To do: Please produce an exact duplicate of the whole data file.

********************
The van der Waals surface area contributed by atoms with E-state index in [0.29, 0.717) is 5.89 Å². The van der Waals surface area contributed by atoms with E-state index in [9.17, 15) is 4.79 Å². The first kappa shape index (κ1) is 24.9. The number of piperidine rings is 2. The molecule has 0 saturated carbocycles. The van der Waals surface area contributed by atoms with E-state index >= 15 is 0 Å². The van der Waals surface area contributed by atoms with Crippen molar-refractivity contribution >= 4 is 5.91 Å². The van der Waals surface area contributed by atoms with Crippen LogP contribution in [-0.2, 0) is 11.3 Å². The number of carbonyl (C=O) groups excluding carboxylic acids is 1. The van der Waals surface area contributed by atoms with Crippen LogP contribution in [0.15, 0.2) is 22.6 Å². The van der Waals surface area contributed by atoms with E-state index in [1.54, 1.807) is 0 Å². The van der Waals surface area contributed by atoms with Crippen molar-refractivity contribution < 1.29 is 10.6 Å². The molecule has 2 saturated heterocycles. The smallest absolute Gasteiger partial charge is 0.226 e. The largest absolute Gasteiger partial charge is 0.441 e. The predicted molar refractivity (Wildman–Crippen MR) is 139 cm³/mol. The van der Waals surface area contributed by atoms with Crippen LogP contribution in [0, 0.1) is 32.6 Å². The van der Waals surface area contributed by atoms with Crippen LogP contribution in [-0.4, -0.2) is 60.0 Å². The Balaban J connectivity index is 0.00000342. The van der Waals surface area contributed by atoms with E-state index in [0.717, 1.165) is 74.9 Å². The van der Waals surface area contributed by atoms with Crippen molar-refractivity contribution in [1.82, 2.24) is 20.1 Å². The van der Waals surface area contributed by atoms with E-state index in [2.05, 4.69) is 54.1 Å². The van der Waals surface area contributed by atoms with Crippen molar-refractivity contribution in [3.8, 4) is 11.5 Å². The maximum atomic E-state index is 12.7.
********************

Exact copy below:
The van der Waals surface area contributed by atoms with E-state index in [0.29, 0.717) is 5.89 Å². The van der Waals surface area contributed by atoms with E-state index in [9.17, 15) is 4.79 Å². The first kappa shape index (κ1) is 24.9. The number of piperidine rings is 2. The molecule has 0 saturated carbocycles. The van der Waals surface area contributed by atoms with E-state index >= 15 is 0 Å². The van der Waals surface area contributed by atoms with Crippen molar-refractivity contribution >= 4 is 5.91 Å². The van der Waals surface area contributed by atoms with Crippen LogP contribution in [-0.2, 0) is 11.3 Å². The number of carbonyl (C=O) groups excluding carboxylic acids is 1. The van der Waals surface area contributed by atoms with Crippen LogP contribution in [0.15, 0.2) is 22.6 Å². The van der Waals surface area contributed by atoms with E-state index in [1.54, 1.807) is 0 Å². The van der Waals surface area contributed by atoms with Crippen molar-refractivity contribution < 1.29 is 10.6 Å². The molecule has 2 saturated heterocycles. The smallest absolute Gasteiger partial charge is 0.226 e. The largest absolute Gasteiger partial charge is 0.441 e. The predicted molar refractivity (Wildman–Crippen MR) is 139 cm³/mol. The van der Waals surface area contributed by atoms with Crippen LogP contribution in [0, 0.1) is 32.6 Å². The van der Waals surface area contributed by atoms with Crippen LogP contribution in [-0.4, -0.2) is 60.0 Å². The Balaban J connectivity index is 0.00000342. The van der Waals surface area contributed by atoms with E-state index in [0.717, 1.165) is 74.9 Å². The van der Waals surface area contributed by atoms with Crippen molar-refractivity contribution in [1.82, 2.24) is 20.1 Å². The van der Waals surface area contributed by atoms with E-state index in [2.05, 4.69) is 54.1 Å². The van der Waals surface area contributed by atoms with Crippen molar-refractivity contribution in [3.8, 4) is 11.5 Å². The maximum atomic E-state index is 12.7.